Finally, a friend says, “I just don’t know, so I’ll vote no”. No?, I reply. That slogan has been used by rigidly conservative politicians opposed to change before. If you don’t know, then please find out more. Don’t be misled by doubt and confusion, you are smarter than that. Find out and make your mind up based on the evidence.

I will be voting Yes. A Yes vote will be a step in the right direction. The input from the Voice will help make better laws. There will be enhanced buy-in around these laws that affect Indigenous people, so the laws will be more effective. There will be positive impacts for Indigenous people.

I think a Yes vote will be good for all Australians. European settlement had profound effects on Indigenous people and their cultures. Cultural clashes have occurred in many countries across the world and throughout human history. We are not guilty of a unique sin here. My judgement is that Australia was neither the worst nor the best example of the meeting of two peoples. Nevertheless, the fact is Australia does have a dark history, and because of this and the later White Australia policy, our approach to refugees, and ongoing Indigenous disadvantage, we are often considered a racist country. There is a wound to heal here. A Yes vote will not only help Indigenous people, it will improve our reputation in the world, and it will be a step that helps us move forward positively and with greater confidence as a nation.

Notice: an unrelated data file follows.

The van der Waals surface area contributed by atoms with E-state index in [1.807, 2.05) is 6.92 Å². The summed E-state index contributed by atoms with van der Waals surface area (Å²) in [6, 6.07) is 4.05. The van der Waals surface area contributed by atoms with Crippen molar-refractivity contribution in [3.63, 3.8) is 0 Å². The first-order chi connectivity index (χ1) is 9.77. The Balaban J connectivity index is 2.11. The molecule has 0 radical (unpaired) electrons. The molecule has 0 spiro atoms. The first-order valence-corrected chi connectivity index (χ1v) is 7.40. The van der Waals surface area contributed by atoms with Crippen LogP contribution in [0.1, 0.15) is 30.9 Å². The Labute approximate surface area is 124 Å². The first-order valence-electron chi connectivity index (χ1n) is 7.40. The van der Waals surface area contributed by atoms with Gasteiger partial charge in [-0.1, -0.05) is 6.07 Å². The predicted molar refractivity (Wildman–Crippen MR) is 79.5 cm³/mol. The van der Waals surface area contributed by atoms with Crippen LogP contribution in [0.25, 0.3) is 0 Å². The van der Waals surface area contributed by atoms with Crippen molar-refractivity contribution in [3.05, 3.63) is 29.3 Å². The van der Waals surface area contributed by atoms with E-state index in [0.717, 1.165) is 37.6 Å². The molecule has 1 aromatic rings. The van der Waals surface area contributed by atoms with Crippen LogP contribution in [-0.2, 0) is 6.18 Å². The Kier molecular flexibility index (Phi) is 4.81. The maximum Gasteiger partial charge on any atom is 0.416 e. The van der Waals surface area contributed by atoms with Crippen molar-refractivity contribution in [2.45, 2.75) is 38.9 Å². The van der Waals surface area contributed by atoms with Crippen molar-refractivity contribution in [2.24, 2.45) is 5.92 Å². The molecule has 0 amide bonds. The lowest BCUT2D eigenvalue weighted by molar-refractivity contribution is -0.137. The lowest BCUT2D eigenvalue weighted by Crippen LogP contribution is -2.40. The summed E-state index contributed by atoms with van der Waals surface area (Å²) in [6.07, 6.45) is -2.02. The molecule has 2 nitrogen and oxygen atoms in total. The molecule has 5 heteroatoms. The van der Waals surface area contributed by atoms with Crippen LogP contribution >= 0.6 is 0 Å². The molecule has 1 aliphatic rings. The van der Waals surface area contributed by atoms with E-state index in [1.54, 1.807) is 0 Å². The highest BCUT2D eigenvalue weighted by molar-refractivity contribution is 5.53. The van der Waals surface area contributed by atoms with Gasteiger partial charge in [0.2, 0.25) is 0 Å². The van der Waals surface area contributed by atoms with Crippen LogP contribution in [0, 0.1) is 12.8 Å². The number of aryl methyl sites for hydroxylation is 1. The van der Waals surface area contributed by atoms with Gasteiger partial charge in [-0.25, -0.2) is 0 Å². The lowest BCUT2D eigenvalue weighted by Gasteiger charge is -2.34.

I support the Voice as an individual. My institution UNSW also supports the Uluru Statement from the Heart and its quest for a Voice to Parliament. This is not a case of a university taking a political position. To understand this the best analogy is climate change. UNSW has hosted a Climate Change Research Centre for decades. Our top researchers produce evidence that climate change is real. Because their work is good and held in high regard by academic peers, UNSW supports their work and their messages about appropriate climate policy and actions. UNSW also hosts an Indigenous Law Centre that is highly respected. Our top experts produce evidence that Indigenous disadvantage based on existing laws, policies, and societal norms, exists, and is not really improving. UNSW supports our academics to get this message out and push for appropriate change. At the same time colleagues who hold different views are welcome to express them and obviously staff and students can and will vote as they please.

Over time, fewer and fewer people deny the evidence on climate change. I am not sure how many people will vote against the Voice and time is running out to get our positive messages across. I hope for a Yes vote, because it will hurt no one, except a few politicians who are using Indigenous issues as a pollical football, again.

A No vote will leave us nowhere.